This IT department can work on its own, be outsourced – when IT services are provided by professionals or external companies – or, even, correspond to a combination of both.
What matters is that IT-related decisions are made and executed in a way that ensures that the activities that depend on them obtain the necessary resources and results.
A supermarket chain, for example, needs to guarantee that its sales system will be in operation during the entire commercial operation, otherwise, the loss will be great; likewise, a hotel must have a well-developed system to avoid booking rooms for two customers at the same time.
In addition to taking into account aspects such as performance (it is undesirable that the application is slow or unstable), availability (the system cannot be inoperable when in use) and security (to avoid data theft, for example), the IT department needs to make well-considered decisions to avoid wasting resources or unexpected expenses.
Take this example as a basis: if a company renovates its computer park by buying machines with very powerful video cards for employees who only need to access internal systems and office tools (such as Microsoft Office), it is making an unnecessary expense.
Powerful video cards are expensive and, therefore, should only be targeted at professionals who really benefit from them, such as video editors or game developers. Buying good quality computers does not mean acquiring the most sophisticated options, but those that have the necessary resources for each activity.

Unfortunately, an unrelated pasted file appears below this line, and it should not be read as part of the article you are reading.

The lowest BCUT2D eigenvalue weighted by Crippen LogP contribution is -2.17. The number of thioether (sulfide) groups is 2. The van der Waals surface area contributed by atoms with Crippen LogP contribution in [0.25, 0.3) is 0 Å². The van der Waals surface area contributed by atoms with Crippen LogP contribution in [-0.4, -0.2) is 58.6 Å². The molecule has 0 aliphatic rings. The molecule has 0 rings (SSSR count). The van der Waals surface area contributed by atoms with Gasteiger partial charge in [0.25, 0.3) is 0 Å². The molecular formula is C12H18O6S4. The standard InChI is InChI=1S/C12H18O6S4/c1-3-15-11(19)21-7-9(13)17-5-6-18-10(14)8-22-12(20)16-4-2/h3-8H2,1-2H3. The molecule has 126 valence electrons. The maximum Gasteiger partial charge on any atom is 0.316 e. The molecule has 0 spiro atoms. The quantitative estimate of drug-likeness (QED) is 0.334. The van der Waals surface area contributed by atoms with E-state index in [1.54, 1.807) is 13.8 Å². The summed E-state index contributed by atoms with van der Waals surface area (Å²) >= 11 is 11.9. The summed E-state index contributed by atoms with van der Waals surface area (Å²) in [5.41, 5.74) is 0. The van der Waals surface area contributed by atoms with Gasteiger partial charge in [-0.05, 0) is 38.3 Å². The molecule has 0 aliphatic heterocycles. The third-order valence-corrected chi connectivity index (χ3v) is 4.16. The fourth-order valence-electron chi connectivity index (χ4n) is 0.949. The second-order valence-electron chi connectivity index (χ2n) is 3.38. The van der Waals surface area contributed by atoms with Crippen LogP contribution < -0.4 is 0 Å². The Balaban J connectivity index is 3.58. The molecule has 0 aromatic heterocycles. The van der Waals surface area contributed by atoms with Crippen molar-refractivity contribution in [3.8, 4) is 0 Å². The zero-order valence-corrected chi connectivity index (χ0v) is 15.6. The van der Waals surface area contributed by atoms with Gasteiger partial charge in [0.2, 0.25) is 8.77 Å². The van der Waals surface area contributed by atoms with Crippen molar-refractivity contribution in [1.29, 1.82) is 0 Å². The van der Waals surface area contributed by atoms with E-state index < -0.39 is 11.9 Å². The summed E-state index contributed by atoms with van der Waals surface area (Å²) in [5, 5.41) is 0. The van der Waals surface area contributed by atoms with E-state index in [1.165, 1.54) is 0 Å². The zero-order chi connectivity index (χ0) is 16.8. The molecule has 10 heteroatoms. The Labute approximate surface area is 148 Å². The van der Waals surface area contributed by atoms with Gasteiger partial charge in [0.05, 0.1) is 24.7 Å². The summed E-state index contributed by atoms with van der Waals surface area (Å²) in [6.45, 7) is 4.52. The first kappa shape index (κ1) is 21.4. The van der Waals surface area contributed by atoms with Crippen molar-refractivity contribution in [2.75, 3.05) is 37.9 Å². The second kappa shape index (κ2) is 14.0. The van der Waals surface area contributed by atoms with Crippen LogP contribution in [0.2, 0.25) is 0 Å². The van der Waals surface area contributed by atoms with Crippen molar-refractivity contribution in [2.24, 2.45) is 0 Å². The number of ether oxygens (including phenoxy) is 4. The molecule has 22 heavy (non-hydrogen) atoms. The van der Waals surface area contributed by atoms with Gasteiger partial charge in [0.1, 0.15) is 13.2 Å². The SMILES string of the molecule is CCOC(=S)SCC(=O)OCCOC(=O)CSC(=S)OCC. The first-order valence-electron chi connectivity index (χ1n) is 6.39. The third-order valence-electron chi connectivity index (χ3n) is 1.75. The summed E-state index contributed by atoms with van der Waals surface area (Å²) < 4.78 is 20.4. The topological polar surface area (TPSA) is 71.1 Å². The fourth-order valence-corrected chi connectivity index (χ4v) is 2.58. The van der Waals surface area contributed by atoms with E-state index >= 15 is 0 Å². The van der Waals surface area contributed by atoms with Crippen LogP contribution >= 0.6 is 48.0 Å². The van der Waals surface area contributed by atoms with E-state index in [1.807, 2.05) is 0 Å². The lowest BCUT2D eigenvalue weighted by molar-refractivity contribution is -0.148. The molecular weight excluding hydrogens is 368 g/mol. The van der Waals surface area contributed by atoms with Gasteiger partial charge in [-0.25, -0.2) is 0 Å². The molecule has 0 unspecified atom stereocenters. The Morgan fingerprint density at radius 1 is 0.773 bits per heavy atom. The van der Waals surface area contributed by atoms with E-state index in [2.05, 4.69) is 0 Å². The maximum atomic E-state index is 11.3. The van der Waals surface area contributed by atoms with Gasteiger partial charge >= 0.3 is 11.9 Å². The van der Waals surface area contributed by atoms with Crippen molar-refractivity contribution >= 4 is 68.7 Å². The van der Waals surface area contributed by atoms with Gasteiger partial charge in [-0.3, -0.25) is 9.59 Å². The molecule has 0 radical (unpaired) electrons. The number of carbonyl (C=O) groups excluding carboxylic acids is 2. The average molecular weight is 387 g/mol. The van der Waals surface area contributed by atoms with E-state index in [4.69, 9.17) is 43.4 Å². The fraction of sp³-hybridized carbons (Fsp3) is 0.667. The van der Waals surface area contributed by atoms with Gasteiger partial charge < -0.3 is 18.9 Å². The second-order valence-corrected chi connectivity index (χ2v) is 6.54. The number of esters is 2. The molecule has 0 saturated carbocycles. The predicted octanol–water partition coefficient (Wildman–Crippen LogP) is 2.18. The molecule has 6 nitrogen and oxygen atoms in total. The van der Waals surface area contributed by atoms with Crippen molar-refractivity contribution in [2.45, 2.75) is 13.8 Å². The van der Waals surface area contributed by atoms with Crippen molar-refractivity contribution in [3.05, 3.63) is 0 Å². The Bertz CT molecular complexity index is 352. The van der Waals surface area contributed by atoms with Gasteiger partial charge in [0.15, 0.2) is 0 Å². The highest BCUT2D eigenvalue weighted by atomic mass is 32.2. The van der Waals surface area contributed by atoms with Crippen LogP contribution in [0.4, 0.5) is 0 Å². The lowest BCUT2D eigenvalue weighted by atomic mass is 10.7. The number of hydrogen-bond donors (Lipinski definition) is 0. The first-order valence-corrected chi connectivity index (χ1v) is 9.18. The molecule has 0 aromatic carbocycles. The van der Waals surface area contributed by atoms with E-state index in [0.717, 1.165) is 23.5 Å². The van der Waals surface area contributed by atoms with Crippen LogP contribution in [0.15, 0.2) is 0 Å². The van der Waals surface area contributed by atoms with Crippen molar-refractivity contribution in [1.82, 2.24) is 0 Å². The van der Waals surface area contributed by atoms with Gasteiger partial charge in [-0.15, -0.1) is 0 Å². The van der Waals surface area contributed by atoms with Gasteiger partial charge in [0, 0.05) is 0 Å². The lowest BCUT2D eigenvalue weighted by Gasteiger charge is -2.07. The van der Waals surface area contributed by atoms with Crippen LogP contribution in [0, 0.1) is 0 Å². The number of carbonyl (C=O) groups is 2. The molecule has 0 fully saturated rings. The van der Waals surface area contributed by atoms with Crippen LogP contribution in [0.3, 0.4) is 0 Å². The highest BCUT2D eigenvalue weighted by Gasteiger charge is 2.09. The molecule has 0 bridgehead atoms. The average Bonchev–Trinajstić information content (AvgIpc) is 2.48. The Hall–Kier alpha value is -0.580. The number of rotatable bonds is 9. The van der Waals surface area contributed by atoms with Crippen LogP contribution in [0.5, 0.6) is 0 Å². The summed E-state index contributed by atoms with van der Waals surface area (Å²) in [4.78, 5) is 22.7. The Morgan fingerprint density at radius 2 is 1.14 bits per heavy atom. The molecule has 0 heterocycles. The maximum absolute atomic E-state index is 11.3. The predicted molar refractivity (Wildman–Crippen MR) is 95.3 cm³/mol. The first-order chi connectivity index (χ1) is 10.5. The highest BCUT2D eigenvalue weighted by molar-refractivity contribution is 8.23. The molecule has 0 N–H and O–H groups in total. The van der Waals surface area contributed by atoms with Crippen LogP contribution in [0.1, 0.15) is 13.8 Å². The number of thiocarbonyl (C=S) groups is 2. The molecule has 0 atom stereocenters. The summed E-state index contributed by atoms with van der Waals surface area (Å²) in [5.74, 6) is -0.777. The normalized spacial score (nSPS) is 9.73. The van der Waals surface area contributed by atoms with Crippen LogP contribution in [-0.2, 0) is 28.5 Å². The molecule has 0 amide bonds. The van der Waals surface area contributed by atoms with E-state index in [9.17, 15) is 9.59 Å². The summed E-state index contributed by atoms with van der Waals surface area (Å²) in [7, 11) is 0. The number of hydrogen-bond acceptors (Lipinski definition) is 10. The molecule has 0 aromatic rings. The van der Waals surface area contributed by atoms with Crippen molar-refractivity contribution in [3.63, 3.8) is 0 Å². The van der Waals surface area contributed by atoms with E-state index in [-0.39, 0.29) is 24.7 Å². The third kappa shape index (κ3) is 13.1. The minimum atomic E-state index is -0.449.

Another example: a company with 20 employees acquired a server for sharing and storing files over a network that supports 500 simultaneous users. If the company does not expect to significantly increase its workforce, buying a server like this is the same as purchasing a bus for a family of five.
There’s more: if that server stops working, the files will be unavailable, a situation that will certainly hinder the company’s activities. Wouldn’t it be the case, then, to purchase a server more suited to the size of the company or, depending on the circumstances, adopt a more flexible solution, such as a service based on cloud computing ?
These examples show that, regardless of the line of business or activity, Information Technology is part of the “gears” that move companies and other organizations, so it needs to be treated with priority – correct decisions will bring positive results; omissions or precipitations will have bad consequences.
Because it is so relevant, IT ends up having an intimate relationship with strategic planning routines, financial control, project management and, of course, human resources – that is, the functions performed by IT professionals.
An IT department can be divided into at least three areas:
- IT Governance : brings together professionals and resources that deal with processes, policies, standards, strategies and analyzes related to IT. This is a more managerial area, so to speak;